Photos Help Capture a Changing Central Europe
The dadaist artist John Heartfield’s tattered, black-and-white photo of himself in profile, head tilted, mouth agape, fists clenched as he lets out what one can only imagine is a hell of a howl provides a fitting introduction to the major new photographic survey “Foto: Modernity in Central Europe, 1918-1945” opening Sunday at the National Gallery of Art.
The scream, after all, can represent a spectrum of emotions — from excitement to fear to anger to horror. It can be a means of asserting one’s existence, one’s rights, one’s opinion. It is an amplified “here I am.” As such, it is the perfect emblem of modernity’s manifold contradictions.
Likewise, photography — a slick, mechanized, reproducible art form — was the ideal medium to capture the alternately fractured, hopeful, urbanized, inventive, isolated, mass-marketed,
exploitative aspects of life and illusion in the Central European nations of Austria, Czechoslovakia, Germany, Poland and Hungary that emerged from the rubble of World War I.
Until World War II and much of the region’s subsequent occupation by Soviet totalitarians, photography and the modern spirit flourished in these nations, nurtured in schools such as the famous Bauhaus in Germany (which the Nazis shuttered in 1933) or in art collectives like the Czech group Devetsil. There were photographic prophets like Laszlo Moholy-Nagy, who championed eye-bending experimental techniques and the relationship between art, photography and film, and Karel Teige, who created compelling photomontage. But there also were plenty of superb unknowns, enthusiasts who operated in local camera clubs. All in all, some 100 photographers and more than 150 works, including prints, magazines and books, are featured in the show. The composite view that emerges teems with cross- pollination, fresh angles, surrealistic touches, dadaist protest and ideological assumptions.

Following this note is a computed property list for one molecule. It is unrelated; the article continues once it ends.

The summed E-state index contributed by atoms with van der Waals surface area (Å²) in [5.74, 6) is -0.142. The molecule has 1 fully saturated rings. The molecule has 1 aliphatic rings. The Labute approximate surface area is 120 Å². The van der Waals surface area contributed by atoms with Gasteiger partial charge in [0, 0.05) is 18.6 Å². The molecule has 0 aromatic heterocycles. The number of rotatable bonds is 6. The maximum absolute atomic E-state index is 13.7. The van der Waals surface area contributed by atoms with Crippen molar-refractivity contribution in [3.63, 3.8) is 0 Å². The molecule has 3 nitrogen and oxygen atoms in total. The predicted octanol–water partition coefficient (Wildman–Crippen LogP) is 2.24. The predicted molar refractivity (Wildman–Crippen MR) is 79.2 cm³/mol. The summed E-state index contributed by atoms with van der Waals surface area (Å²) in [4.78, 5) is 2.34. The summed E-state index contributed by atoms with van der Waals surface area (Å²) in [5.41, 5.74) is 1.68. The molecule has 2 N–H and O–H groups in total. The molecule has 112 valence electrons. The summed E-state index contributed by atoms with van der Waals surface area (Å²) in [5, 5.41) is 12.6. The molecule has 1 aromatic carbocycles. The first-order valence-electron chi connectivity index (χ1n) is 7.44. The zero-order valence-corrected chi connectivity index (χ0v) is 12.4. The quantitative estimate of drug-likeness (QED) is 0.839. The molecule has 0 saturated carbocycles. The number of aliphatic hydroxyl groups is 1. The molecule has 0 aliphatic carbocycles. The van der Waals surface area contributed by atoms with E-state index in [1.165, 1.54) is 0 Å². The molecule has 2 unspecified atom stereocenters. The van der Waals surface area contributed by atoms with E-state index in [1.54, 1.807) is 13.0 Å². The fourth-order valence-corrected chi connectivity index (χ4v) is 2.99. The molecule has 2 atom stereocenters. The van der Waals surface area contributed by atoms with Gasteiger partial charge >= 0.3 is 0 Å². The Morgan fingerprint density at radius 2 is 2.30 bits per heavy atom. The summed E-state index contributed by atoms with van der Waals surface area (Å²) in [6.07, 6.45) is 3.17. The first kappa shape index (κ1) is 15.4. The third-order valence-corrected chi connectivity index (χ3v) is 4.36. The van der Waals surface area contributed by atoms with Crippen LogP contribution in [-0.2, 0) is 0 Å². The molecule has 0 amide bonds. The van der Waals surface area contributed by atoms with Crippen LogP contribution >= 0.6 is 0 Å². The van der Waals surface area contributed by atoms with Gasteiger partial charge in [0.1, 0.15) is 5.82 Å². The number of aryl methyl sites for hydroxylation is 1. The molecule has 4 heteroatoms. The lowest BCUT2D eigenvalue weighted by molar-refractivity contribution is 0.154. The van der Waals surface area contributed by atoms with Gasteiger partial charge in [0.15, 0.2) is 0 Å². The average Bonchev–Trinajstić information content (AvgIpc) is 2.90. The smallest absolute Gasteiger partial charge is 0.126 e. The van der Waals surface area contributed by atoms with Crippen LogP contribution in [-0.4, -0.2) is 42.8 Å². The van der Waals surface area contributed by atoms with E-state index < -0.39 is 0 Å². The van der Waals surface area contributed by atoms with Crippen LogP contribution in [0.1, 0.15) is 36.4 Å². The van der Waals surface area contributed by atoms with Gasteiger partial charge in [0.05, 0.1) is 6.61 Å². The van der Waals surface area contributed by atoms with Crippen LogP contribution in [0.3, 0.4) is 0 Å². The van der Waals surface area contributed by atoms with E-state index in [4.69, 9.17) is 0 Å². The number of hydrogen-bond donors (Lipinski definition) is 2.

Photomontage, which was first pioneered as a technique for the avant-garde in Central Europe, was a useful means of conveying both the poetry and indictments of the age.
Umbo’s simultaneously hilarious and worrisome photomontage “Raging Reporter,” made to publicize a film, features the head of Czech-German columnist E.E. Kisch atop a body comprised all the modern mechanisms for the transmission of people and ideas — including the typewriter, the phonograph, the camera, an automobile and an airplane. It is a rather jarring commentary on the encroachment of the mechanical over the human, on man as automaton.
There’s enough unorthodoxies in many of these pictures to leave you feeling slightly off-kilter — much like modernity itself.
Take these artists’ gender-bending experimentations. The “New Woman” prototype, at least as depicted in media, was slim and sporty with short hair like a boy — as seen in Frantisek Drtikol’s splendid image of a slim-hipped, bobbed nude who’s nearly camouflaged by cubist shadows and posed as if ready to punch. Or, the modern frau might masquerade as a man. You have to get up close to August Sander’s “Wife of Cologne Painter Peter Abelen” to realize the figure in question, sporting a cigarette, a necktie and the menacing posture of a circling boxer, is indeed female, and even then only the narrow shoulders and feminine lips give it away.